‘Uninsured’ label has a human face
A few days each week Gail Mann scours local construction sites for scrap metal and remnants of aluminum wiring left behind and carts the metal to a nearby recycling plant which pays for what she’s collected. The job is temporary and sporadic, some days yielding an abundant load and other days close to nothing, but it’s a meager income that helps pay the bills — especially the health bills.
Beyond the sobering statistics of the growing uninsured –46 million Americans and 3.6 million Floridians — lies the human face struggling to pay for their well-being and dealing with a growing pile of unpaid medical invoices.
Perhaps none are as profoundly affected as those who recently lost their jobs, who are being slowly taxed by high utility bills, gasoline at $3.62 on average, local businesses cutting back on employee hours and health insurance programs that discourage the poor from receiving treatment.
Mann, 56, lives in Cape Coral and said she has been struggling for the last year to secure regular examinations from a specialist for Chronic Obstructive Pulmonary Disease, COPD, a disease that damages the lungs and constricts the airways, and bronchial asthma. Some 13 million Americans have been diagnosed with this disease caused by smoking or exposure to irritants such as pollution or chemicals.
Last year she was rushed to Lee Memorial Hospital in Fort Myers after her lungs filled with fluid and she was gasping for air. This was one of two visits she made to the hospital from October to November 2007.
“If I come down sick or whatever I have to go the hospital,” said Mann. “I can’t even see my regular doctor because I don’t have the money to go to him. I owe him $40 and I can’t even pay him.”
She has been alternating between Spiriva, a medication to treat COPD, an inhaler to help with the constriction of the lung’s passageways and a nebulizer which changes liquid medicine into droplets that are inhaled through a mouthpiece.
“I was fighting for awhile to get medication from a company because I don’t have it, and I can’t afford it,” said Mann.
Originally from New York state, she moved to Florida after her daughter suggested that the climate would benefit her condition, although now she wants to leave as soon “as she gets money in her pocket.” In fact, many people who have moved to Florida in the last five years are deciding to leave because of how local economies have affected their standard of living.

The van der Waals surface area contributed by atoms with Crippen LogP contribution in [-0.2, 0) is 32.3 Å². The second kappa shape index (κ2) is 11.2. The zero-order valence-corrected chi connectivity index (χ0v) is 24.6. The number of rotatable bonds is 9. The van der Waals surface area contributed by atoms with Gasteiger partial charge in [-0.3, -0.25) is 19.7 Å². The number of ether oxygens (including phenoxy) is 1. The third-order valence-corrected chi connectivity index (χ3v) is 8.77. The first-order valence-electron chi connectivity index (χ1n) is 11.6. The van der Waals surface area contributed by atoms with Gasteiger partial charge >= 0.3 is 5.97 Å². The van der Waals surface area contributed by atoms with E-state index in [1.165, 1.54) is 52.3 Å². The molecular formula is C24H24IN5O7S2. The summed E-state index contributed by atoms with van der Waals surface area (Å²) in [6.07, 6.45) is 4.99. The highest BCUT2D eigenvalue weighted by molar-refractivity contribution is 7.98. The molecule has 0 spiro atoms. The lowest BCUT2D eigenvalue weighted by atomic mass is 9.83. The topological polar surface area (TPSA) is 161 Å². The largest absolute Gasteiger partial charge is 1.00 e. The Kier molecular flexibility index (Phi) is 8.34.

Although Mann has had COPD for nearly 20 years, she said she never had any trouble securing treatment for her condition until last year. In 2007 she worked for Bob’s Barricades — one of Florida’s largest construction barricade companies — until the heavy lifting became too difficult with COPD and she had to apply to receive disability services and Medicare.
Her only income is a monthly disability check for $835 and financial decisions are made in terms of survival rather than need. Monthly rent for her Cape Coral home is $725 per month while local utility prices have increased and phone bills vary month-to-month.
She won’t qualify for Medicare for another year — Medicare has a two year waiting period before anyone qualifies — and Medicaid, meant for individuals with lower income, will only cover her medical costs after she pays $635 each month.
On the other hand, waiting until the last minute and using the emergency room will cost her about $300.
“If I had a doctor I would have to come up with $635 out-of-pocket per month and I only get $835 a month. I have rent, electric, phone. Do I pay those bills and be homeless so I can go to a doctor or say forget about a doctor which is what I’ve had to do,” she said.
Financial troubles haven’t only affected her but other members of her family living in Southwest Florida, specifically her daughter Marjorie who has severe back pain but can’t find the money to schedule an MRI.
“She needs to go to specialist to get an MRI but she can’t, she doesn’t have the money,” Mann explained. “The doctors said if she doesn’t do anything soon she’ll be in a wheelchair.”
Recently, her daughter’s husband Mike had his hours cut to approximately 24 hours a week at a local glass company and the family can’t afford the private insurance coverage for three children.
“You are looking at half of his paycheck for three children, the mother and father,” said Mann.
His changing hours also put the family’s ability to receive food stamps at risk.
Like many who are uninsured or underinsured, Mann said she has to wait until the last minute to receive treatment for health problems. Recently, she had to take 2,000 milligrams of Penicillin after her jaw became infected from untreated, damaged teeth.
Today, her teeth are easily dislodged from the gum and rocked from side to side, appearing as if they could be plucked out by hand.
“I had an infection in my jaw because my teeth have busted out from my mouth. Busted off from my gum line,” she said. “I’ve been getting infections in my upper and lower jaw.”
From day to day she’s forced to eat foods no harder in texture than hot dogs, wash her mouth out with warm water and take a cocktail of over-the-counter painkillers when the throbbing becomes too intense. The Lee County Health Departments offers free dental care to those who apply, but Mann said the waiting list is filled with hundreds who are also trying “to get their teeth fixed.”
“They won’t take patients until September and there is no way to say whether I’ll be put on it then,” she said.
On Friday the Department of Children and Families denied her food stamps for September because she couldn’t report how much income she earns from scrap collections. While the part-time job was meant to help her with paying the bills she said she’s feeling punished for trying to earn something while living on disability.